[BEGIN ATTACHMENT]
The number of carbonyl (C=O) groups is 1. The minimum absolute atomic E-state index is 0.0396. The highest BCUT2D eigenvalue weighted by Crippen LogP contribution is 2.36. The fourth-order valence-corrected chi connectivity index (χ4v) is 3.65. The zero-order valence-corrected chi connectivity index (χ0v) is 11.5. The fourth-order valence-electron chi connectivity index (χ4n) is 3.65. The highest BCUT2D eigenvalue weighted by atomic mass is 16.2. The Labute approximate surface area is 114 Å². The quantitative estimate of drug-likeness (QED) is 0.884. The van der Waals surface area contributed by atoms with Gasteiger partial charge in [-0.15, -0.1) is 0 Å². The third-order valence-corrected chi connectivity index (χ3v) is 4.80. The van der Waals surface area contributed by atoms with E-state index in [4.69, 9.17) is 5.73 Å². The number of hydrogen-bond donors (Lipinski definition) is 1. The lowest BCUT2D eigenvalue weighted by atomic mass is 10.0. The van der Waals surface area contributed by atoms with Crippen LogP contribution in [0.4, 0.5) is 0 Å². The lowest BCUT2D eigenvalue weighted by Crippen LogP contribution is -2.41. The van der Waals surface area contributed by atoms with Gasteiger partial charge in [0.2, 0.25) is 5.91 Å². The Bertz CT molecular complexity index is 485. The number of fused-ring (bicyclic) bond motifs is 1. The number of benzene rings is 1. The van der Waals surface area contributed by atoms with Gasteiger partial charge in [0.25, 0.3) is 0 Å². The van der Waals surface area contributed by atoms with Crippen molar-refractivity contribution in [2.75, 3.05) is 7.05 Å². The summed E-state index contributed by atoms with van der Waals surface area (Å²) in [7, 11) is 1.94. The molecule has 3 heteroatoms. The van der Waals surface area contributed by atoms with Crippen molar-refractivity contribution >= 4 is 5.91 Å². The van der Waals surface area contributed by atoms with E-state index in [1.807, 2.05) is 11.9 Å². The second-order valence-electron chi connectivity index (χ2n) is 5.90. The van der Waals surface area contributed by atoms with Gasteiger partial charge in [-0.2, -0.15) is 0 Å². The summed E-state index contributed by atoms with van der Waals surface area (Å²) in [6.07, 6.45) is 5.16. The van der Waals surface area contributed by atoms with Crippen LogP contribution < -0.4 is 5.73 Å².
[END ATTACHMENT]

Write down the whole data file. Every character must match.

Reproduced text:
The number of carbonyl (C=O) groups is 1. The minimum absolute atomic E-state index is 0.0396. The highest BCUT2D eigenvalue weighted by Crippen LogP contribution is 2.36. The fourth-order valence-corrected chi connectivity index (χ4v) is 3.65. The zero-order valence-corrected chi connectivity index (χ0v) is 11.5. The fourth-order valence-electron chi connectivity index (χ4n) is 3.65. The highest BCUT2D eigenvalue weighted by atomic mass is 16.2. The Labute approximate surface area is 114 Å². The quantitative estimate of drug-likeness (QED) is 0.884. The van der Waals surface area contributed by atoms with Gasteiger partial charge in [-0.15, -0.1) is 0 Å². The third-order valence-corrected chi connectivity index (χ3v) is 4.80. The van der Waals surface area contributed by atoms with E-state index in [4.69, 9.17) is 5.73 Å². The number of hydrogen-bond donors (Lipinski definition) is 1. The lowest BCUT2D eigenvalue weighted by atomic mass is 10.0. The van der Waals surface area contributed by atoms with Crippen LogP contribution in [0.4, 0.5) is 0 Å². The lowest BCUT2D eigenvalue weighted by Crippen LogP contribution is -2.41. The van der Waals surface area contributed by atoms with Gasteiger partial charge in [0.2, 0.25) is 5.91 Å². The Bertz CT molecular complexity index is 485. The number of fused-ring (bicyclic) bond motifs is 1. The number of benzene rings is 1. The van der Waals surface area contributed by atoms with Gasteiger partial charge in [0.25, 0.3) is 0 Å². The van der Waals surface area contributed by atoms with Crippen molar-refractivity contribution in [2.75, 3.05) is 7.05 Å². The summed E-state index contributed by atoms with van der Waals surface area (Å²) in [7, 11) is 1.94. The molecule has 3 heteroatoms. The van der Waals surface area contributed by atoms with Crippen molar-refractivity contribution >= 4 is 5.91 Å². The van der Waals surface area contributed by atoms with E-state index in [1.807, 2.05) is 11.9 Å². The second-order valence-electron chi connectivity index (χ2n) is 5.90. The van der Waals surface area contributed by atoms with Gasteiger partial charge in [-0.2, -0.15) is 0 Å². The summed E-state index contributed by atoms with van der Waals surface area (Å²) in [6.07, 6.45) is 5.16. The van der Waals surface area contributed by atoms with Crippen LogP contribution < -0.4 is 5.73 Å².